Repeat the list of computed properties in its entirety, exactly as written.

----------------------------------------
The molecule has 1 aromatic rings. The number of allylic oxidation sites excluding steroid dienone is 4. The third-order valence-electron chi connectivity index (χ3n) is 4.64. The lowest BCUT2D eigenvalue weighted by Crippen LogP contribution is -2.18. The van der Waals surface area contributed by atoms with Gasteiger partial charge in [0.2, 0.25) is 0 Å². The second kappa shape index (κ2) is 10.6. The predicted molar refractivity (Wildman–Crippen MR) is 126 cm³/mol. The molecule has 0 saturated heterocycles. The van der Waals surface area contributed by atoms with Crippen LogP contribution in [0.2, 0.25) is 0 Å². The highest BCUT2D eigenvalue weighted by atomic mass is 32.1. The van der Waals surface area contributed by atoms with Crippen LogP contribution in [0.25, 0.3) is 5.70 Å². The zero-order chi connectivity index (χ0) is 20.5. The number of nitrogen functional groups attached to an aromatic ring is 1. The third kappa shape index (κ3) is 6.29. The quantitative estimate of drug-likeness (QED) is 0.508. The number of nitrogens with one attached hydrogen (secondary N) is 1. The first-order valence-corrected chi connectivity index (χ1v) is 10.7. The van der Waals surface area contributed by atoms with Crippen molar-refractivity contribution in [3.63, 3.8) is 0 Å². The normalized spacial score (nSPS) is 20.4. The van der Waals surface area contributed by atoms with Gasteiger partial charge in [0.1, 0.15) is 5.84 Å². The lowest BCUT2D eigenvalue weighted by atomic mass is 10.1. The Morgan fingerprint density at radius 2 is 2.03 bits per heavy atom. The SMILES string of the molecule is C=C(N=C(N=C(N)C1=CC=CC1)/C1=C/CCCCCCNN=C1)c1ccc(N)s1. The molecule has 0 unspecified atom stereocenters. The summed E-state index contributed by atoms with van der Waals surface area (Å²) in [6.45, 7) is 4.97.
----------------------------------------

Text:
The molecule has 1 aromatic rings. The number of allylic oxidation sites excluding steroid dienone is 4. The third-order valence-electron chi connectivity index (χ3n) is 4.64. The lowest BCUT2D eigenvalue weighted by Crippen LogP contribution is -2.18. The van der Waals surface area contributed by atoms with Gasteiger partial charge in [0.2, 0.25) is 0 Å². The second kappa shape index (κ2) is 10.6. The predicted molar refractivity (Wildman–Crippen MR) is 126 cm³/mol. The molecule has 0 saturated heterocycles. The van der Waals surface area contributed by atoms with Crippen LogP contribution in [0.2, 0.25) is 0 Å². The highest BCUT2D eigenvalue weighted by atomic mass is 32.1. The van der Waals surface area contributed by atoms with Crippen LogP contribution in [0.25, 0.3) is 5.70 Å². The zero-order chi connectivity index (χ0) is 20.5. The number of nitrogen functional groups attached to an aromatic ring is 1. The third kappa shape index (κ3) is 6.29. The quantitative estimate of drug-likeness (QED) is 0.508. The number of nitrogens with one attached hydrogen (secondary N) is 1. The first-order valence-corrected chi connectivity index (χ1v) is 10.7. The van der Waals surface area contributed by atoms with Crippen molar-refractivity contribution in [3.63, 3.8) is 0 Å². The normalized spacial score (nSPS) is 20.4. The van der Waals surface area contributed by atoms with Gasteiger partial charge in [0.1, 0.15) is 5.84 Å². The lowest BCUT2D eigenvalue weighted by atomic mass is 10.1. The Morgan fingerprint density at radius 2 is 2.03 bits per heavy atom. The SMILES string of the molecule is C=C(N=C(N=C(N)C1=CC=CC1)/C1=C/CCCCCCNN=C1)c1ccc(N)s1. The molecule has 0 unspecified atom stereocenters. The summed E-state index contributed by atoms with van der Waals surface area (Å²) in [6.45, 7) is 4.97.